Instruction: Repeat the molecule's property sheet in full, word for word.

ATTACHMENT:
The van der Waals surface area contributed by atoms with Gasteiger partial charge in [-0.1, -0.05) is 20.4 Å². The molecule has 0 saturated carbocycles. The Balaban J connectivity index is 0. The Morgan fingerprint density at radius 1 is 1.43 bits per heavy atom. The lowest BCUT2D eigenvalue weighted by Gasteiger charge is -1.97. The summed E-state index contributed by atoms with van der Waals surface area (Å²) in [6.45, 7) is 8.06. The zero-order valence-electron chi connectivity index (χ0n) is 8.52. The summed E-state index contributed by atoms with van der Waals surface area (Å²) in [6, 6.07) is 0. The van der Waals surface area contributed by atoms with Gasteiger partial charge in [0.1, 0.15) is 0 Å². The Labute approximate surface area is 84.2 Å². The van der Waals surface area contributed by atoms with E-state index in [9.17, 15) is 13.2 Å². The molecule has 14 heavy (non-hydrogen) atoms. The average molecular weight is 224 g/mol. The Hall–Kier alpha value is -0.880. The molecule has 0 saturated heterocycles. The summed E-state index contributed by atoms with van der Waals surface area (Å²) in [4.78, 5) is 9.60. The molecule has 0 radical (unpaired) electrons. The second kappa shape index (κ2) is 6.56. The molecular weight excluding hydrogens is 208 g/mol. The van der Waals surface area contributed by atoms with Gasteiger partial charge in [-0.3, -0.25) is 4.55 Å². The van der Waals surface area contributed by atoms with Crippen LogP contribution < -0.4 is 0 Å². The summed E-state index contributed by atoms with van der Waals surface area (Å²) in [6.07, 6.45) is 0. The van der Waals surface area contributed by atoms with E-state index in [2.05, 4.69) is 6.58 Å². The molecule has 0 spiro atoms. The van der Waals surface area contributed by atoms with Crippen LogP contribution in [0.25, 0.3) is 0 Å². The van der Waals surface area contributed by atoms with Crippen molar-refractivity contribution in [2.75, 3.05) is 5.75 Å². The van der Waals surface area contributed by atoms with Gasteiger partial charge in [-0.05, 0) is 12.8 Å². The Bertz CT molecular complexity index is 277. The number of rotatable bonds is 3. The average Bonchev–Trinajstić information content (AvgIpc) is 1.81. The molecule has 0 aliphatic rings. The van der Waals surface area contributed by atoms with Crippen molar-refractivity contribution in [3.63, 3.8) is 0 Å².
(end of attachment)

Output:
The van der Waals surface area contributed by atoms with Gasteiger partial charge in [-0.1, -0.05) is 20.4 Å². The molecule has 0 saturated carbocycles. The Balaban J connectivity index is 0. The Morgan fingerprint density at radius 1 is 1.43 bits per heavy atom. The lowest BCUT2D eigenvalue weighted by Gasteiger charge is -1.97. The summed E-state index contributed by atoms with van der Waals surface area (Å²) in [6.45, 7) is 8.06. The zero-order valence-electron chi connectivity index (χ0n) is 8.52. The summed E-state index contributed by atoms with van der Waals surface area (Å²) in [6, 6.07) is 0. The van der Waals surface area contributed by atoms with Gasteiger partial charge in [0.1, 0.15) is 0 Å². The Labute approximate surface area is 84.2 Å². The van der Waals surface area contributed by atoms with E-state index in [9.17, 15) is 13.2 Å². The molecule has 14 heavy (non-hydrogen) atoms. The average molecular weight is 224 g/mol. The Hall–Kier alpha value is -0.880. The molecule has 0 saturated heterocycles. The summed E-state index contributed by atoms with van der Waals surface area (Å²) in [4.78, 5) is 9.60. The molecule has 0 radical (unpaired) electrons. The second kappa shape index (κ2) is 6.56. The molecular weight excluding hydrogens is 208 g/mol. The van der Waals surface area contributed by atoms with Gasteiger partial charge in [-0.3, -0.25) is 4.55 Å². The van der Waals surface area contributed by atoms with Crippen LogP contribution < -0.4 is 0 Å². The summed E-state index contributed by atoms with van der Waals surface area (Å²) in [6.07, 6.45) is 0. The van der Waals surface area contributed by atoms with E-state index in [2.05, 4.69) is 6.58 Å². The molecule has 0 spiro atoms. The van der Waals surface area contributed by atoms with Crippen LogP contribution in [0.25, 0.3) is 0 Å². The van der Waals surface area contributed by atoms with Crippen molar-refractivity contribution in [2.75, 3.05) is 5.75 Å². The van der Waals surface area contributed by atoms with Gasteiger partial charge in [-0.05, 0) is 12.8 Å². The Bertz CT molecular complexity index is 277. The number of rotatable bonds is 3. The average Bonchev–Trinajstić information content (AvgIpc) is 1.81. The molecule has 0 aliphatic rings. The van der Waals surface area contributed by atoms with Crippen molar-refractivity contribution in [3.63, 3.8) is 0 Å².